One of the most terrible tragedies in this world for a bookworm is that there are always more books. Always that knowledge that for every novel you read, there are a thousand others being published that very moment. And while the selection and introduction of your newest read to your overflowing bookshelf is a thing of exhilaration and anticipation, how does one get to such a situation?
Retracing your steps, return to that moment in the bookshop when that spine first attracted your attention. When you first ran your finger down the title, pulled it from the shelf and held it hopefully in your hands. What was it that encouraged you to exchange money for that bundle of potential joy? For me, there’s nothing better than a little bit of ritual behaviour.
As a child interested in writing, I spent much of my time listening to English teachers tell students that the most important part of a novelist’s job was the opening chapter. I was given “Handy Hints”, “Tips ‘n’ Tricks”, and once or twice entire information books on the subject. “Catch the reader’s interest, because Chapter One is what decides whether they read your novel or not.” From the first moment I had my eyes opened to this ‘fact’, I memorised the various techniques and immediately put them to use in the incomplete works of my childhood, No Place Like Home and Rebecca. However, after suffering regular reiteration of this author’s aid, I became overly sensitive to it. My opening paragraphs began to lose traces of emphatically short, snappy sentences, and mysterious, dramatic descriptions that would “leave the reader wanting more”. But as my animosity to these systems grew, I found it harder and harder to choose books to read myself.
For most would-be readers, the standard procedure for book-selection is as follows:
- Judge it by the cover. Who doesn’t like a pretty cover?
- Read the blurb. Is it to your interest? Yes? Excellent.
- Page One, Chapter One. Read it. Or at least a few pages.
- A book from heaven itself! What an opening. I’m going to need another bag for this baby.
But is this really the most efficient way?
It has come to my attention that almost every Chapter One I read these days contains the blatant use of one of our attention-grabbing clichés; an unavoidably frustrating fact for me. For this reason, I find myself with an irresistible urge to throw the novel into the nearest charity shop donations pile and walk away without a glance back. Not something very productive for a bookworm, I should think.
I therefore devised a different system, one which allows you to see more of the author’s style, and doesn’t allow readers to get caught up in the opening chapter A+ baloney. And so far for me, it has produced faultlessly pleasant results (and a very grumpy charity shop owner).
Here’s how it works:
- Like that cover? You’re right, it is nice. Let’s take a closer look.
- Blurb. Blurb, blurb, blurb. Is this the type of book you enjoy? You know the drill, I’m sure.
- So you’ve read the blurb. Your intrigue has peaked. But wait! Don’t do that, don’t open that front cover. Chapter One? No way. Let’s try right in the middle. That’s right. Open it to a random spread near the centre of the novel.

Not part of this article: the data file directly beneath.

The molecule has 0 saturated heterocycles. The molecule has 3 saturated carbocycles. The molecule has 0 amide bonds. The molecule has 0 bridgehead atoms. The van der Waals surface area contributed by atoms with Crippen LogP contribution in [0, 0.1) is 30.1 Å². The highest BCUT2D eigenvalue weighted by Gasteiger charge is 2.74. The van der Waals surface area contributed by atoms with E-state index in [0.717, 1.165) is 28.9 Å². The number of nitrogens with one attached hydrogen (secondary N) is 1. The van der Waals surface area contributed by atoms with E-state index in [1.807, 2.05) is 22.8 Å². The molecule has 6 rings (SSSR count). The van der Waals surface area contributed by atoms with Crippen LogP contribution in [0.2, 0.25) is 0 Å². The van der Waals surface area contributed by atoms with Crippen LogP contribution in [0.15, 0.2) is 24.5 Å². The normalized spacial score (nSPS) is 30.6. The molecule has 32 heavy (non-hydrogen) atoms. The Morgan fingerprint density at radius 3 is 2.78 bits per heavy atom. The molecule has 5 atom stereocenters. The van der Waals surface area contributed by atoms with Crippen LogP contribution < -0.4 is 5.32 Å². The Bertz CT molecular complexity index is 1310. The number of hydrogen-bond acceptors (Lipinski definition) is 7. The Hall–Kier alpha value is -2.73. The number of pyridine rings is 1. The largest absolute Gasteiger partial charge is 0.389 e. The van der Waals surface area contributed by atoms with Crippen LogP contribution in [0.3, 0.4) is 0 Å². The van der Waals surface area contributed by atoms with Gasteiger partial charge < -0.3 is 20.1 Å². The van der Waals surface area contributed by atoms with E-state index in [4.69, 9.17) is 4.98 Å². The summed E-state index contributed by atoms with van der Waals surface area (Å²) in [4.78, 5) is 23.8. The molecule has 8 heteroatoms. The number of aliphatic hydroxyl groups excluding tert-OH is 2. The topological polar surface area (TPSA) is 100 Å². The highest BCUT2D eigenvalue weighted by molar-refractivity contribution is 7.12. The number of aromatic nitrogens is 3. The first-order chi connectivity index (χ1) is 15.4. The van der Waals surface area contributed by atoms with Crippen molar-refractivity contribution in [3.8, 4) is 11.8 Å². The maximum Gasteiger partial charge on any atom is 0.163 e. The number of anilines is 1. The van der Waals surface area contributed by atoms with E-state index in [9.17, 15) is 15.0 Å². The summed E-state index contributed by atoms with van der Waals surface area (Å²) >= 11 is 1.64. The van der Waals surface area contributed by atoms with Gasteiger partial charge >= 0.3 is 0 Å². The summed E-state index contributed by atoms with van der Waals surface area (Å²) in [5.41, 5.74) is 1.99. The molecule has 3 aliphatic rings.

- But why? I hear you wail. Well, comparatively, the first chapter is irrelevant to the writer’s style. By the middle of the book, the author has had a fair chance to really understand their characters, and the plot is at its climax, its most complicated – this is the point before any of those loose strings are tied together. The writing is in full flow, and rich with the style of its author. If you want to sample their natural technique, the middle is the place to go.
- Now, having avoided those terrible stereotypical opening lines, you have the real flavour of the writer’s linguistic talents. Do you like it? Do they sit comfortably with you? If the answer is “Absolutely!”, go right ahead and read it. This book should be brilliant for you.
- However, things aren’t always that certain, I know. Maybe their plot didn’t interest you too much, or perhaps the characters seemed a bit dull. But, actually, the way they worded that brilliantly snide observation of the modern urban life was incredible, wasn’t it? Then your course of action goes thusly: open that book, right there, in the bookshop. Turn to that dreaded Chapter One. But read beyond! The end of Chapter Two, or Three should do. By this point, the author has had two or three chances to give you something more, and if they still haven’t succeeded, then they have failed and you have the absolute right to put it back on that shelf. But if Chapter Two gave you what you had been craving, then you can be certain that you’re on the right track.
Of course, there are exceptions to this idea; often with Classics, or novels recommended from a reliable source, it is already known that the whole book is good, and you need not worry about adjusting your tastebuds to it. There are also a very small number of authors who are more apt at an opening that is cliché-free, such as James Joyce. Additionally, of course, if you are required to read a specific book, you must just get on with it.
My method may not agree with you, but at least remember this: Chapter One is not nearly as important as some may have you believe; it is a minefield of phrasal structures that have been thrown around for years, and sentences that begin to blur the lines between one author and the next, regardless of genre. Aim for the middle, the heart of the book, for, as Benjamin Franklin once said, “The heart of a fool is in his mouth, but the mouth of a wise man is in his heart.”